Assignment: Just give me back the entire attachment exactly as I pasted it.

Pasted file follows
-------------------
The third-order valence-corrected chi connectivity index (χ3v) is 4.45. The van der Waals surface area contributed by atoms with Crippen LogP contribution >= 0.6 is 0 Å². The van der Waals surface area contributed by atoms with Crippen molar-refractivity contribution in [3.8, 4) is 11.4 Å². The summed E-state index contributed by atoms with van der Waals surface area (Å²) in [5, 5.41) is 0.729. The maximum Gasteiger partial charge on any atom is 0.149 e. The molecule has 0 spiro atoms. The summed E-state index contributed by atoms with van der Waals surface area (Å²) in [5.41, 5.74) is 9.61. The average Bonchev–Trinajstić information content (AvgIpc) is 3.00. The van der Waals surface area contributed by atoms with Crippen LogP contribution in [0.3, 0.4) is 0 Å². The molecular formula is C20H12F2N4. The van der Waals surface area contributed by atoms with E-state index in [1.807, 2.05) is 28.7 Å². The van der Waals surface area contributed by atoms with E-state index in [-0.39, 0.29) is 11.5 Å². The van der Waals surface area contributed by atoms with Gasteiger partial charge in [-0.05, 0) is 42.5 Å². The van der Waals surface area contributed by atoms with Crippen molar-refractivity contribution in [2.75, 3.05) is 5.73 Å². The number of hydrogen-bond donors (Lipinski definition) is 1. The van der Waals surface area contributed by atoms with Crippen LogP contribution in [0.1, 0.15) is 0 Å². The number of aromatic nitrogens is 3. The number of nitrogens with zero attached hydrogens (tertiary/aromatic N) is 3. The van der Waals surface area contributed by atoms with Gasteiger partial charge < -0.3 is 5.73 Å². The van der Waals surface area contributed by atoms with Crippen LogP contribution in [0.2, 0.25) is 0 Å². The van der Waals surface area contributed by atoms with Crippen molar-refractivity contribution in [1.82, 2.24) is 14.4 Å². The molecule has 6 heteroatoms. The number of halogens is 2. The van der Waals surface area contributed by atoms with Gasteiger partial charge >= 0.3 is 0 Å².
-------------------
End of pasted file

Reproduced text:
The third-order valence-corrected chi connectivity index (χ3v) is 4.45. The van der Waals surface area contributed by atoms with Crippen LogP contribution >= 0.6 is 0 Å². The van der Waals surface area contributed by atoms with Crippen molar-refractivity contribution in [3.8, 4) is 11.4 Å². The summed E-state index contributed by atoms with van der Waals surface area (Å²) in [5, 5.41) is 0.729. The maximum Gasteiger partial charge on any atom is 0.149 e. The molecule has 0 spiro atoms. The summed E-state index contributed by atoms with van der Waals surface area (Å²) in [5.41, 5.74) is 9.61. The average Bonchev–Trinajstić information content (AvgIpc) is 3.00. The van der Waals surface area contributed by atoms with Crippen LogP contribution in [0.3, 0.4) is 0 Å². The molecular formula is C20H12F2N4. The van der Waals surface area contributed by atoms with E-state index in [1.807, 2.05) is 28.7 Å². The van der Waals surface area contributed by atoms with E-state index in [-0.39, 0.29) is 11.5 Å². The van der Waals surface area contributed by atoms with Gasteiger partial charge in [-0.05, 0) is 42.5 Å². The van der Waals surface area contributed by atoms with Crippen molar-refractivity contribution in [2.75, 3.05) is 5.73 Å². The number of hydrogen-bond donors (Lipinski definition) is 1. The van der Waals surface area contributed by atoms with Crippen LogP contribution in [0.1, 0.15) is 0 Å². The number of aromatic nitrogens is 3. The number of nitrogens with zero attached hydrogens (tertiary/aromatic N) is 3. The van der Waals surface area contributed by atoms with Gasteiger partial charge < -0.3 is 5.73 Å². The van der Waals surface area contributed by atoms with Crippen LogP contribution in [0.2, 0.25) is 0 Å². The van der Waals surface area contributed by atoms with Crippen molar-refractivity contribution in [1.82, 2.24) is 14.4 Å². The molecule has 6 heteroatoms. The number of halogens is 2. The van der Waals surface area contributed by atoms with Gasteiger partial charge >= 0.3 is 0 Å².